Wednesday, October 26, 2011

Harry Belafonte My Song: A Memoir

What can you expect to discover when you dive through the pages of the just released Harry Belafonte My Song: A Memoir?

You’ll encounter the inspiring life of a great singer, actor, artist, activist, and black history pioneer.

Belafonte is a World War II U.S. Navy veteran, who conquered racism while navigating life’s road through Jamaica, W.I., Harlem, New York, and Hollywood.

He became enthusiastic about theater while working odd jobs after the war.

The Belafonte 20th century timeline covers friendships with Paul Robeson, Sidney Poitier, President John F. Kennedy, and first lady Eleanor Roosevelt.

Nelson Mandela, Robert Kennedy, Marlon Brando, President Bill Clinton, Robert Kennedy, and Fidel Castro are discussed with respect, reverence, and honesty.

Harry Belafonte’s passion for activism cuts right to the core of his community awareness.  This part of his persona transcends what he may be most famous for: his calypso singer image.

As an African American history original, Harry Belafonte will leave a lasting legacy.

Watch his one minute video as he reflects on the metaphor of song, used in the title of Belafonte’s new October, 2011 book.

Posted by Hugh Smith on 10/26 at 07:30 PM
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Wednesday, September 28, 2011

The Crisis in USA Black History Education

A memorial on the National Mall in Washington, DC dedicated to Martin Luther King Jr. is great, but beyond King and Rosa Parks, a black history knowledge gap is growing among USA high school students, as only 2% of seniors in 2010 knew important facts about Brown versus the Board of Education, the landmark US Supreme Court decision from 1954.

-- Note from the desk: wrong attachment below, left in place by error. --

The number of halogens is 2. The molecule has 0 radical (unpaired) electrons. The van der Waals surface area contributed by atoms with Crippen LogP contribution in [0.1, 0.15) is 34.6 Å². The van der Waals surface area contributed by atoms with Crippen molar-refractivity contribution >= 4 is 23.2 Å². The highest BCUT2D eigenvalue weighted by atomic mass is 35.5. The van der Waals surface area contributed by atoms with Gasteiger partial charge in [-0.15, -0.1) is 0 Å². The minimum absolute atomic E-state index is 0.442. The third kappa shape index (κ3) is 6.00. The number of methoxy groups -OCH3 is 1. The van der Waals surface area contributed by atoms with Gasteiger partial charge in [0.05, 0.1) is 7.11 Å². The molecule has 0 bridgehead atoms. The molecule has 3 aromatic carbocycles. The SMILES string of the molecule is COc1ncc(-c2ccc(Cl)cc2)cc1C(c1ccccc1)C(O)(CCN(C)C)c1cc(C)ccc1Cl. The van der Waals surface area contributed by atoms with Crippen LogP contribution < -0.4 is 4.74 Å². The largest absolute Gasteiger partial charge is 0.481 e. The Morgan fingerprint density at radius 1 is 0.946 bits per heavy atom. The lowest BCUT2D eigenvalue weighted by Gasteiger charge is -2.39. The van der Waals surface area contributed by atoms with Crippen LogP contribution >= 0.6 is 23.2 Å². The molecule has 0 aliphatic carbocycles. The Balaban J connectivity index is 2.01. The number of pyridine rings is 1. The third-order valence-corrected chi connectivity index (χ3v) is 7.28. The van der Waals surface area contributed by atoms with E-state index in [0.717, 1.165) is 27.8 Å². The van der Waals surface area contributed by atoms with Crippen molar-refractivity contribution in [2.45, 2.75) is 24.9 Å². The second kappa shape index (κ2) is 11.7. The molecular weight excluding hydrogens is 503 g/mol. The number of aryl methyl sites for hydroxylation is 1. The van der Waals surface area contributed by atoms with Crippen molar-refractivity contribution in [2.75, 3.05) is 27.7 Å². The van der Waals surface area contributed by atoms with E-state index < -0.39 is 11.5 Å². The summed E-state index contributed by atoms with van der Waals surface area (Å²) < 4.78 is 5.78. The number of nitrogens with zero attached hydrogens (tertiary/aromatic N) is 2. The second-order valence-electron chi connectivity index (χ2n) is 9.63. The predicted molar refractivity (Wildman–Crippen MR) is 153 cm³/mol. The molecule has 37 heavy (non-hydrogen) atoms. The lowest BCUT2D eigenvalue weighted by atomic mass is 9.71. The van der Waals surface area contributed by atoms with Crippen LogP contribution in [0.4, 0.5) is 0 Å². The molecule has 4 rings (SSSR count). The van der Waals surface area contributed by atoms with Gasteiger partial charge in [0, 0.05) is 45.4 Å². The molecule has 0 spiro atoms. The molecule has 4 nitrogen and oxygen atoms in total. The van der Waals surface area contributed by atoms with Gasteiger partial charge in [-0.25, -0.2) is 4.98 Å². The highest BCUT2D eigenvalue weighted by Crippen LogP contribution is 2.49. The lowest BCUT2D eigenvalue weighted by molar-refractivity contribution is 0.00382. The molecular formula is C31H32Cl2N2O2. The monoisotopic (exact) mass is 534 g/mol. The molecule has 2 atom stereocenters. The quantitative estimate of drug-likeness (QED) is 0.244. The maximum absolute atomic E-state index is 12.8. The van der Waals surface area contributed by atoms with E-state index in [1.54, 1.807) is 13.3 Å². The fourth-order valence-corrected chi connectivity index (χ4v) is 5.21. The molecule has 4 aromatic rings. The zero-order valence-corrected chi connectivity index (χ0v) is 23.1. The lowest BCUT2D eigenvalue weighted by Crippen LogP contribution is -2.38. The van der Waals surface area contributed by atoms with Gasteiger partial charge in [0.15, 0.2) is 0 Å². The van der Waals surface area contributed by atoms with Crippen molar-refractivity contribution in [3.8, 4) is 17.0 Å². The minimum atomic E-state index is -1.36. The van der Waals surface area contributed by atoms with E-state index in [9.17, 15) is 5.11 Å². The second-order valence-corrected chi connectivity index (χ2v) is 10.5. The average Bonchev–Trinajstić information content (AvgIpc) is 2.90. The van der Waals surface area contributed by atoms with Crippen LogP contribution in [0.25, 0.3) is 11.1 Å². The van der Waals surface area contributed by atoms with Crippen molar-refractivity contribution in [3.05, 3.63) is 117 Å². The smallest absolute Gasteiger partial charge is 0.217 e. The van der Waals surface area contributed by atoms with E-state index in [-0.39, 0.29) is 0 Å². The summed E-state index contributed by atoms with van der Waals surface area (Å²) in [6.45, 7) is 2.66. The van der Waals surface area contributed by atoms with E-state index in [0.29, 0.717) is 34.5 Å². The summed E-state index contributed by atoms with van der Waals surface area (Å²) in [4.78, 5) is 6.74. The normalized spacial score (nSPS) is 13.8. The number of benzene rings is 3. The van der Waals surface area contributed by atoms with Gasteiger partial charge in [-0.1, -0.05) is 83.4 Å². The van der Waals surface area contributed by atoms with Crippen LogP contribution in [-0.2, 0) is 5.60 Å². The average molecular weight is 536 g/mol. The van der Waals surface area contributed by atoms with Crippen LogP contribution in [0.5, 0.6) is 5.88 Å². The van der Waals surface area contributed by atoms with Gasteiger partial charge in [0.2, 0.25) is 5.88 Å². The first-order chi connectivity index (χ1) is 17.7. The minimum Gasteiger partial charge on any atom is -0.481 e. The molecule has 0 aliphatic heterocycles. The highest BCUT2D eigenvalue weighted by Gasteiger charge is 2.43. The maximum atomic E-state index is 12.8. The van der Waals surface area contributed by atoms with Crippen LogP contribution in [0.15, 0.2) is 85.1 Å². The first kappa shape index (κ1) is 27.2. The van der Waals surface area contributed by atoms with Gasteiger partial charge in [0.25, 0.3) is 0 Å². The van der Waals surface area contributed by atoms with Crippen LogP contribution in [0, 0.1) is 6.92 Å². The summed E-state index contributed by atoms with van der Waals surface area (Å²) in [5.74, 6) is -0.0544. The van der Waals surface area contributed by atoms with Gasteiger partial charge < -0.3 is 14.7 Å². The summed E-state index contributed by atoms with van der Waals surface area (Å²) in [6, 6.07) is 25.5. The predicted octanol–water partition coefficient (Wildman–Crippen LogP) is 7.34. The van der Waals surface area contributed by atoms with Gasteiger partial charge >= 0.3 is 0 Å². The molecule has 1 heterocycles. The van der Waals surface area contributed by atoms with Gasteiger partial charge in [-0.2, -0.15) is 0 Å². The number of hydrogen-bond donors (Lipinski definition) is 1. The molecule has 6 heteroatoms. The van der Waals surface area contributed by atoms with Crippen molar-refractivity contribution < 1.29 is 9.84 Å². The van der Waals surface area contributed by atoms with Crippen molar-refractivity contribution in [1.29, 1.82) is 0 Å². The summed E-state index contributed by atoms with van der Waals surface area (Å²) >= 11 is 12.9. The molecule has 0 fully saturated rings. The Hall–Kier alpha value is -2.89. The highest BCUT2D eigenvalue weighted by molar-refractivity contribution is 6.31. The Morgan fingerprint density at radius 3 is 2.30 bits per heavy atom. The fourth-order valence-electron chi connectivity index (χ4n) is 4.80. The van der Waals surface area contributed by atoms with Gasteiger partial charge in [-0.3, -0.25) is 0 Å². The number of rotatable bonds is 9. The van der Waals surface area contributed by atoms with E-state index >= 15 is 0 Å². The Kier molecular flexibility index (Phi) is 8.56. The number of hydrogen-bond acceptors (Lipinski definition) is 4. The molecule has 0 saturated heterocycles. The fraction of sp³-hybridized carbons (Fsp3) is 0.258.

what’s behind this pathetic statistic?  State education standards are ignoring civil rights history.

Southern states are doing the best.  Northeast and western states are doing the worst.

The Southern Poverty Law Center has conducted a first of its kind study (September, 2011) about how African American history relating to civil rights is taught in high school.

Take a look at the graph to see who is at the head of the class.

Each state sets different expectations for teachers and students.  Only 35 states (including the District of Columbia) required study of the civil rights movement as part of their state-mandated standards, framework or curriculum.

To compare state performance, the SPLC study stressed knowledge content across 6 categories resulting in 85% of a state’s score:

  1. Events
  2. Leaders
  3. Groups
  4. Causes (history)
  5. Obstacles
  6. Tactics